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Why the WGA-Agents Battle Has Yet to Significantly Impact TV Dealmaking

Nearly five months after the Writers Guild and the Assn. of Talent Agents failed to reach a new franchise agreement, leading to thousands of writers firing their agents, it’s mostly business as usual at the TV networks and studios — for now. But as the impasse drags on and there’s no concrete sign of movement between the two sides, executives warn that the impact will soon be noticeable.

“It’s certainly made managers and lawyers have to work a lot harder,” says Showtime entertainment co-president Gary Levine. “There are a few bumps in the road, but we’ve been able to make the deals that we’ve wanted to make without a problem.”

Meanwhile, there have been no talks and very little movement in recent months in the dispute over packaging fees and the agencies’ move into production. The conflict has led to suits and countersuits by both sides. As the standoff drags on, there have been plenty of rumors about movement — officially, however, “it’s mostly radio silence,” says one writer. 

In the interim, according to network insiders, agents are still dealing with their A-list clients on existing overall deals, and they’re still calling about projects — but are clear that they’re repping directors and producers, not writers. Some writers are reaching out to development execs on their own. Elsewhere, projects have already been stacked up at the premium cable and streaming services, and with so much content in the pipeline, there’s no shortage of opportunities for scribes.

All of that has allowed the business to continue on a kind of autopilot despite the sudden absence of the traditional agent-writer relationship. 

Outgoing AMC entertainment networks president of programming David Madden says he hasn’t been talking with agents as much as he used to, and there “certainly isn’t the kind of auction environment that existed pre-clients firing their agents.” Madden notes that the majority of deals were made prior to separation, so for now the long-term effect would be minimal — that is, if the writers went back to their agents tomorrow. “But if this goes on another six months, it will be a lot more challenging,” he says.

HBO programming president Casey Bloys says that more dealmaking has fallen to entertainment lawyers in the absence of agents. Production pacts continue to be made, although “there are probably more to be had if it were a fully functioning marketplace,” he adds. “But even given that, it feels like a robust market.”

Recent TV megadeals include Greg Berlanti and John Wells renewing their pacts at Warner Bros. TV, Dan Fogelman sticking with 20th Century Fox TV, Lena Waithe moving from Showtime to Amazon and “Game of Thrones” creators David Benioff and Dan Weiss leaving HBO for Netflix.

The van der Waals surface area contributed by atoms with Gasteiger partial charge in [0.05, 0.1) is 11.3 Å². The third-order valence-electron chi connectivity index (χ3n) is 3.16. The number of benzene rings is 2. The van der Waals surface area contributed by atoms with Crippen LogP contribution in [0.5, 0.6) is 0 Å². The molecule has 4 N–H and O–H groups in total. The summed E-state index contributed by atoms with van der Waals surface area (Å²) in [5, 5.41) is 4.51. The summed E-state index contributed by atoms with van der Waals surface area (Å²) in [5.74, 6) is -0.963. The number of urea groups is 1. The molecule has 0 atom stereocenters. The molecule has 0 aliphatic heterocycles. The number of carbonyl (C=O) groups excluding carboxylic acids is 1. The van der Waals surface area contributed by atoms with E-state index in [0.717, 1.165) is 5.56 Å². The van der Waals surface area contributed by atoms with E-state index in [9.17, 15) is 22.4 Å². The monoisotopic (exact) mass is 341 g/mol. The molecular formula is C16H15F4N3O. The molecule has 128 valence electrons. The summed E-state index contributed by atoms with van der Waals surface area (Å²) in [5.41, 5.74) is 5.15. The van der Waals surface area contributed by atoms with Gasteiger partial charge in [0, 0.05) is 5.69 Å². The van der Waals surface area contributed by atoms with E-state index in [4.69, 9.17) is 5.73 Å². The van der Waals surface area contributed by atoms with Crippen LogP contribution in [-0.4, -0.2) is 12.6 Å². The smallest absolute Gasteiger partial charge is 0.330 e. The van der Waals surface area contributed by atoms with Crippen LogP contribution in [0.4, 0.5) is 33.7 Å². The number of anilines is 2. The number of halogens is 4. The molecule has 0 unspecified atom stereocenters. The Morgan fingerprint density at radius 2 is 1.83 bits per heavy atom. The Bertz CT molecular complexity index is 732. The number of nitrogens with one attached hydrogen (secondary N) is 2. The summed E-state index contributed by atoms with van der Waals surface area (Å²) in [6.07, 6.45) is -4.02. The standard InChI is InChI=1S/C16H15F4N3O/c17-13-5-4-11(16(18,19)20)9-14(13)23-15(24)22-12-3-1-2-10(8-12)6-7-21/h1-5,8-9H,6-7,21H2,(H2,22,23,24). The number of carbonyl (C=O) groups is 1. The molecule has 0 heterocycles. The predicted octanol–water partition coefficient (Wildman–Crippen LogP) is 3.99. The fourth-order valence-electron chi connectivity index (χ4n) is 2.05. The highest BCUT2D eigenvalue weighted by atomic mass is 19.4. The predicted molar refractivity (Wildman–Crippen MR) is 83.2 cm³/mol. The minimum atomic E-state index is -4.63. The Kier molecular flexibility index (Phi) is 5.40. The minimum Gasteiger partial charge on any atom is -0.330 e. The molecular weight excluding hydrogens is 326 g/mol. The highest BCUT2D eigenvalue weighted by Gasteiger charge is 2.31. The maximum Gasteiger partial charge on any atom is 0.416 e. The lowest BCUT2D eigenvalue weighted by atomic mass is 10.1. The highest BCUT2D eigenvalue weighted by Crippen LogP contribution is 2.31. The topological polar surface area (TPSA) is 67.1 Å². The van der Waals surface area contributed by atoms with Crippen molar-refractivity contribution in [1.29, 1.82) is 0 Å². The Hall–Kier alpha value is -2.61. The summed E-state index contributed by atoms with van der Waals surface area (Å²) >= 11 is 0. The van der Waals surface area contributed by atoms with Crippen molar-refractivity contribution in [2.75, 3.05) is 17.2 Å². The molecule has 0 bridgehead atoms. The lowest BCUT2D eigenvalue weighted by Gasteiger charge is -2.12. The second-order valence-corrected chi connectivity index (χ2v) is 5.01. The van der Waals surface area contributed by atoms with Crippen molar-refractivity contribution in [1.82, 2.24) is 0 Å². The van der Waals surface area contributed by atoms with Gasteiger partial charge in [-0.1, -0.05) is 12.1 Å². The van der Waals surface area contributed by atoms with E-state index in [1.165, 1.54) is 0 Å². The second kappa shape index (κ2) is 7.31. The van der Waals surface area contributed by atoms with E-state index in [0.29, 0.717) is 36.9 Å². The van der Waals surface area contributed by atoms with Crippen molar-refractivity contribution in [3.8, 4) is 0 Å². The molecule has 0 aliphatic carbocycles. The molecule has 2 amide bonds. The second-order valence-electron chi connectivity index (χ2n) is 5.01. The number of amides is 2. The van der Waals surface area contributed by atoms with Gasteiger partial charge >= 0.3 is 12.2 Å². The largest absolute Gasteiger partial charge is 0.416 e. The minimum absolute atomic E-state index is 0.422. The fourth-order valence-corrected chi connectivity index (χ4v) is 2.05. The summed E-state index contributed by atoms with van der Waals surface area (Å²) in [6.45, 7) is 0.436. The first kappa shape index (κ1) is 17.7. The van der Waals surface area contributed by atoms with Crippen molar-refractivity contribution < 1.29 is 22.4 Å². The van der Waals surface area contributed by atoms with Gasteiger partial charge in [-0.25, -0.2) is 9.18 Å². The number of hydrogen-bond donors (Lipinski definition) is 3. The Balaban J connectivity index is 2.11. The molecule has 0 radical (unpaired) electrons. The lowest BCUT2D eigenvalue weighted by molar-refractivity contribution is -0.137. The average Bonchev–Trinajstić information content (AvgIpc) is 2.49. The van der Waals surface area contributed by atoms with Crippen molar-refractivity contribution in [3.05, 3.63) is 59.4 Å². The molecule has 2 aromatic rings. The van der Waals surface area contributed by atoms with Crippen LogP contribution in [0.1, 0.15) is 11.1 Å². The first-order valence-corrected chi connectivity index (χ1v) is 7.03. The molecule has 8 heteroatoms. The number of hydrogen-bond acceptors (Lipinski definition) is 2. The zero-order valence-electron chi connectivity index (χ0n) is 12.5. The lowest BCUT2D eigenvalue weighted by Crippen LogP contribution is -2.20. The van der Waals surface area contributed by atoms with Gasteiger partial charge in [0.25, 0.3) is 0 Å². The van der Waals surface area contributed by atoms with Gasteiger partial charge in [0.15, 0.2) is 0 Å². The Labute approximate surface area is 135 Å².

“It’s really bizarre that there’s this high-end activity going on and yet tremendous discord in the day-to-day structure of it,” says HBO Max chief content officer and TBS/TNT/TruTV president Kevin Reilly. “Most of this is at a different level. It’s a pipeline of stuff that was in motion; deals were already happening.”

The more immediate impact of the standoff might have been in show staffing, but The CW president Mark Pedowitz says he has seen “minimal effect.” Execs can’t call agents to get lists, which leaves showrunners to drive those hirings. One showrunner tells Variety that his staffing went “surprisingly smoothly” despite the lack of agents. “I hired a writer with no agent and two others who hadn’t gotten one yet,” he says. “More writers are getting meetings and being read because of way guild membership banded together and helped each other out. … Those alternatives are just going to improve over time, and people will adjust.”

Speaking at the Television Critics Assn. press tour this summer, “Carnival Row” executive producer Marc Guggenheim said he was able to staff up the second season of the Amazon show without agents. “It’s possible, but I think agents do a lot more than simply submit writing samples to showrunners,” he noted. “We can get by without agents for that, but that’s not to say that we shouldn’t be getting back in a room and working out a deal.”

One agent says that broadcast development is fine, since the megadeal producers are getting more orders — and it’s the producer business that’s driving packaging.

But Pedowitz warns that new development is starting to see the effects of the standoff, starting with fewer original projects and more intellectual property coming in via agencies (a trend that was growing anyway). “The sad part about it from my perspective is the lack of representation is going to impact diversity writers and young writers who are trying to break in,” he says. “What you want to not happen is the backsliding of new talent coming into the business.”

For FX Networks chairman John Landgraf, the toll is also personal. “On a human level, as somebody who has many friends and close associates who are on both sides of this conflict, I can see there’s a lot of stress and anxiety,” he says. “I see there’s a human cost to what’s going on with people that I care about. But it hasn’t impinged on our ability to try to find the right path toward working with writers.” 

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